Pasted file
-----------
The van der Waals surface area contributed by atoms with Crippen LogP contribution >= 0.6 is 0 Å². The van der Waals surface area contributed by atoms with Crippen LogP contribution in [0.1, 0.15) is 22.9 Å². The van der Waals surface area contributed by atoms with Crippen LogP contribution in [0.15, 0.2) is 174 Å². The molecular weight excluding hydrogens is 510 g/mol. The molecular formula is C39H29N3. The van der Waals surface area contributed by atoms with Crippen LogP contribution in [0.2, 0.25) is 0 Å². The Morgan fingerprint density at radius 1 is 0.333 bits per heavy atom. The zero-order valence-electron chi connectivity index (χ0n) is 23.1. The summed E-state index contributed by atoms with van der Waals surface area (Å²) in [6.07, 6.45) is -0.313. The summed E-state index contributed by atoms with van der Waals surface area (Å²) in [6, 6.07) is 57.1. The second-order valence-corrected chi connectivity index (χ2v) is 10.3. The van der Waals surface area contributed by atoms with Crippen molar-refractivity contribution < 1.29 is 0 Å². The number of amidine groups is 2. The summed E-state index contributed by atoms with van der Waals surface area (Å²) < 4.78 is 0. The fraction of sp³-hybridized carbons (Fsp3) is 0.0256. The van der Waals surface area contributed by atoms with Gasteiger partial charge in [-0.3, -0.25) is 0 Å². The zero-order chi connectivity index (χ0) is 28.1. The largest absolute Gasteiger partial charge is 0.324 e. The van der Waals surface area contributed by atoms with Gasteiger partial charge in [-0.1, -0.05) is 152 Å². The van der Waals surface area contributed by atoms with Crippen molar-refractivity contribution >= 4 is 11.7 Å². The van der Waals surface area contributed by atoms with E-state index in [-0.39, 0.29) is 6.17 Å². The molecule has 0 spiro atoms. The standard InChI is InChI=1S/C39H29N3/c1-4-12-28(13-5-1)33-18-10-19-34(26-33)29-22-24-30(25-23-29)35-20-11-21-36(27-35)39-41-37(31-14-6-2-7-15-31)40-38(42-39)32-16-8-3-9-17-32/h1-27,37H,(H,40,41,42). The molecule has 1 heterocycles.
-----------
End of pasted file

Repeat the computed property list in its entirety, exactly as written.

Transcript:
The van der Waals surface area contributed by atoms with Crippen LogP contribution >= 0.6 is 0 Å². The van der Waals surface area contributed by atoms with Crippen LogP contribution in [0.1, 0.15) is 22.9 Å². The van der Waals surface area contributed by atoms with Crippen LogP contribution in [0.15, 0.2) is 174 Å². The molecular weight excluding hydrogens is 510 g/mol. The molecular formula is C39H29N3. The van der Waals surface area contributed by atoms with Crippen LogP contribution in [0.2, 0.25) is 0 Å². The Morgan fingerprint density at radius 1 is 0.333 bits per heavy atom. The zero-order valence-electron chi connectivity index (χ0n) is 23.1. The summed E-state index contributed by atoms with van der Waals surface area (Å²) in [6.07, 6.45) is -0.313. The summed E-state index contributed by atoms with van der Waals surface area (Å²) in [6, 6.07) is 57.1. The second-order valence-corrected chi connectivity index (χ2v) is 10.3. The van der Waals surface area contributed by atoms with Crippen molar-refractivity contribution < 1.29 is 0 Å². The number of amidine groups is 2. The summed E-state index contributed by atoms with van der Waals surface area (Å²) < 4.78 is 0. The fraction of sp³-hybridized carbons (Fsp3) is 0.0256. The van der Waals surface area contributed by atoms with Gasteiger partial charge in [-0.3, -0.25) is 0 Å². The zero-order chi connectivity index (χ0) is 28.1. The largest absolute Gasteiger partial charge is 0.324 e. The van der Waals surface area contributed by atoms with Gasteiger partial charge in [-0.1, -0.05) is 152 Å². The van der Waals surface area contributed by atoms with Crippen molar-refractivity contribution >= 4 is 11.7 Å². The van der Waals surface area contributed by atoms with E-state index in [-0.39, 0.29) is 6.17 Å². The molecule has 0 spiro atoms. The standard InChI is InChI=1S/C39H29N3/c1-4-12-28(13-5-1)33-18-10-19-34(26-33)29-22-24-30(25-23-29)35-20-11-21-36(27-35)39-41-37(31-14-6-2-7-15-31)40-38(42-39)32-16-8-3-9-17-32/h1-27,37H,(H,40,41,42). The molecule has 1 heterocycles.